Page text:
If we are happy with the state of the Ansible it's time to move on and put all those roles and playbooks to work. Namely, we need something to manage our CI/CD pipelines. For me, the choice is obvious: TeamCity. It's modern, robust and unlike most of the light-weight alternatives, it's transparent. What I mean by that is that it doesn't tell you how to do things, doesn't limit your ways to deploy, or test, or package for that matter. Instead, it provides a developer-friendly and rich playground for your pipelines. You can do most the same with Jenkins, but it has a quite dated look and feel to it, while also missing some key functionality that must be brought in via plugins (like quality REST API which comes built-in with TeamCity). It also comes with all the common-handy plugins like Slack or Apache Maven integration.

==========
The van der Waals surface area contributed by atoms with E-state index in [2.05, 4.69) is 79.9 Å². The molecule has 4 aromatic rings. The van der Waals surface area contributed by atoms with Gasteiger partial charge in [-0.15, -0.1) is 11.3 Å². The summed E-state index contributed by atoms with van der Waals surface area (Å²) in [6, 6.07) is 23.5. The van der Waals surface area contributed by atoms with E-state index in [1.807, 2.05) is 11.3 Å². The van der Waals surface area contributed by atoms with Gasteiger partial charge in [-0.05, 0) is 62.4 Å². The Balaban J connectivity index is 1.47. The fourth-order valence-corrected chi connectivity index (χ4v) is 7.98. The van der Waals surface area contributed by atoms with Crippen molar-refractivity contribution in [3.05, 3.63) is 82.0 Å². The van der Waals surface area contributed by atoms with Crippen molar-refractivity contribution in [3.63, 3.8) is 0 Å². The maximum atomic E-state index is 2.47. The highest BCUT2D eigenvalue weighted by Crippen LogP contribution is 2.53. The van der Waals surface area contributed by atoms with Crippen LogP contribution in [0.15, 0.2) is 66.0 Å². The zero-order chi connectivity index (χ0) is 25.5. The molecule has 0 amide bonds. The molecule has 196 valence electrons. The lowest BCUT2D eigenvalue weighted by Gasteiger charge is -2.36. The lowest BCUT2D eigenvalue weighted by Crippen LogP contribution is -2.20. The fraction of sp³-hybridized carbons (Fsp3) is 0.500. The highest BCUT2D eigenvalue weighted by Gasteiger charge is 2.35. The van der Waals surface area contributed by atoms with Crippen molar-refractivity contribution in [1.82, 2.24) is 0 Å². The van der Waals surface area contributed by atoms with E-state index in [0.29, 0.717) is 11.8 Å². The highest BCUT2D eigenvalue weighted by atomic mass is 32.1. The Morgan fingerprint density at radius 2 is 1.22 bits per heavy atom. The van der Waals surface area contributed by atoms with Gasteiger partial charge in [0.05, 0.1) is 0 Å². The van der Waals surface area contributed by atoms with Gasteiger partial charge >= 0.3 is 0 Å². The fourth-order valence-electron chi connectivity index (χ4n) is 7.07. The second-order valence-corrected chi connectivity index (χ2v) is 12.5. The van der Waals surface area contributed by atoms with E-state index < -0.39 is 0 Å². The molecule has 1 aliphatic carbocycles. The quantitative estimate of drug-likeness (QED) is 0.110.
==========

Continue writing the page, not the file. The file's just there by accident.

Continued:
The exact flow between CI and CD varies too greatly from one application to another to describe, so I will outline a few rules that guide me in it: 1. Make build steps as small as possible. This way when something breaks, we know exactly where, without needing to dig and root around. 2. All security credentials besides development environment must be sources from individual Vault instances. Keys to those containers should exist only on the CI/CD box and accessible by a few people (the less the better). This is pretty self-explanatory, as anything besides dev may contain sensitive data and, at times, be public-facing. Because of that appropriate security must be present. TeamCity shines in this department with excellent secrets-management. 3. Every part of the build chain shall consume and produce artifacts. If it creates nothing, it likely shouldn't be its own build. This way if any issue shows up with any environment or version, all developer has to do it is grab appropriate artifacts to reproduce the issue locally. 4. Deployment builds should be directly tied to specific Git branches/tags. This enables much easier tracking of what caused an issue, including automated identifying and tagging the author (nothing like automated regression testing!).